As the demand for quick delivery ramps up for ecommerce it makes many companies re-evaluate the layout of their warehouses to increase productivity. Whether your warehouse is a cross-dock or an e-commerce facility there are many ways to optimize your facility for both inbound and outbound operations. Here are a few ways to optimize your warehouse design layout:
The number one priority when planning out the layout of your warehouse is safety. The top three injuries in a warehouse are falls, ergonomic-related pains, and material handling incidents1. It’s important to keep the health of your employees in mind and how their daily activities will be affected by your layout. Aside from the proper training, safety can be ensured through other precautions like enough space for machinery and keeping a clean environment.
Believe it or not, the more movement that is made can affect your bottom line. The more the product is handled, the higher the risk of damaging the product. The less your employees have to travel, the more they can get done. This will also save labor costs since most employees will be more efficient as the distance they have to travel decreases. Re-evaluate the flow of material in and out of your warehouse to make the process seamless and as efficient as possible.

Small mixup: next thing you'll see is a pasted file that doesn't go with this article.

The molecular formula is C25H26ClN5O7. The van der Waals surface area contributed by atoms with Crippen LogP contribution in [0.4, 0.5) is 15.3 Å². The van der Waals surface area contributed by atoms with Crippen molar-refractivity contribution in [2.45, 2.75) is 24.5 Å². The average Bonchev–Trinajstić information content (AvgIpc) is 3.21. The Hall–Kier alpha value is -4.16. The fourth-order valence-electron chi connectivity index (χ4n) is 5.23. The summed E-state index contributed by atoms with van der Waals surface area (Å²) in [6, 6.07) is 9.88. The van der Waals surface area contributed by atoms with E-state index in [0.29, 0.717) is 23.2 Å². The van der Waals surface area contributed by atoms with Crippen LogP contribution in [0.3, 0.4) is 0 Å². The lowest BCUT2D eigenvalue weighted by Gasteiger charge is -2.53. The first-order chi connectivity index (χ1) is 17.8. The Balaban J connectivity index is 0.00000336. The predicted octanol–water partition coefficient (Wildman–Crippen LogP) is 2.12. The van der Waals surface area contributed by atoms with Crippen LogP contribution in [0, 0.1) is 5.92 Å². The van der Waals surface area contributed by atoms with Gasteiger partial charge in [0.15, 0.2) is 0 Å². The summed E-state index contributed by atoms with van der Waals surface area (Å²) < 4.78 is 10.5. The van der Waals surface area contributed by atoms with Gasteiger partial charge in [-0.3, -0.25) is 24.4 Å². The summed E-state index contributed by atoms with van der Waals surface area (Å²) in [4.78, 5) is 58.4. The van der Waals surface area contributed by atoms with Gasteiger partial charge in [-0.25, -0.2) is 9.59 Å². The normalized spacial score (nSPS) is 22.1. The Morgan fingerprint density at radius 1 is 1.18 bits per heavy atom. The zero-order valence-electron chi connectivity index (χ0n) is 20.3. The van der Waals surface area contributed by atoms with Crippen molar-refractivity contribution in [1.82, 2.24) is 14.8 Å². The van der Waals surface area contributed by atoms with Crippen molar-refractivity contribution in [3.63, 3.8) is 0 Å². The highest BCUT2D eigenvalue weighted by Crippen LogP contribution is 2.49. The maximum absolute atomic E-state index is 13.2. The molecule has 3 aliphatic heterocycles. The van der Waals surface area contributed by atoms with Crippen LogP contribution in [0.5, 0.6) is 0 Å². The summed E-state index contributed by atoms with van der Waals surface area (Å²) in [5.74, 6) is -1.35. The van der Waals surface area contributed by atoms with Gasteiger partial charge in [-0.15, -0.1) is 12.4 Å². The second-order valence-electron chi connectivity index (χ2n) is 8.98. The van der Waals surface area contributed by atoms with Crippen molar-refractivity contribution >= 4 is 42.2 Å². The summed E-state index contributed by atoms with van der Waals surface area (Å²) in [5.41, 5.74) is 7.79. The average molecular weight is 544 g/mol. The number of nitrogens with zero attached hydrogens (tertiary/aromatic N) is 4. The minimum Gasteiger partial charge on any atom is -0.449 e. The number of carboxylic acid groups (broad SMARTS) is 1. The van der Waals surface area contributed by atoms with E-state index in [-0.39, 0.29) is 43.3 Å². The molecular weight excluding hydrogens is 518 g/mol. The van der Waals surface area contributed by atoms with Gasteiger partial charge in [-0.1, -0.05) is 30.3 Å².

We have seen how quickly companies can grow and advance so it’s important to keep these possible changes in mind while planning your warehouse. Planning for the future will help transitions and expansions occur with ease. Planning ahead with facility options, like a built-to-suit, will leave room for future expansion and most of the time the extra space can be filled until you need it. Having extra warehouse space will make future expansions achievable.
Inventory is a huge factor in determining an optimized layout for your warehouse. The type of inventory you distribute, the amount, and the length of time the product is in the warehouse are all things that should be taken into consideration during the planning process. Things like the inbound and outbound process as well as the way the items are stored should also be considered. Aside from the type of inventory, you should also consider how much you are going to keep available at your warehouse at any time. Operations run best at about 85% full, anything more than that will be less efficient and anything less would reduce your potential profit. Projected order statistics along with past data can help determine an optimized solution.
Size Your Storage Means Correctly
If you have a warehouse where your goods move quickly then it’s important to have a good estimate on the size storage you need to have. You don’t want to have to replenish a fast moving pick location more than one time a day. This means that you should have enough inventory to last you a whole day or else you could have delays in moving the product outbound. If you are continuously replenishing the shelves you are using more labor than if there was enough space to store at least a days’ worth of items.
Optimizing your warehouse can increase productivity while reducing costs. Having an exceptional warehouse design will make for a coherent process with less risk and more reward.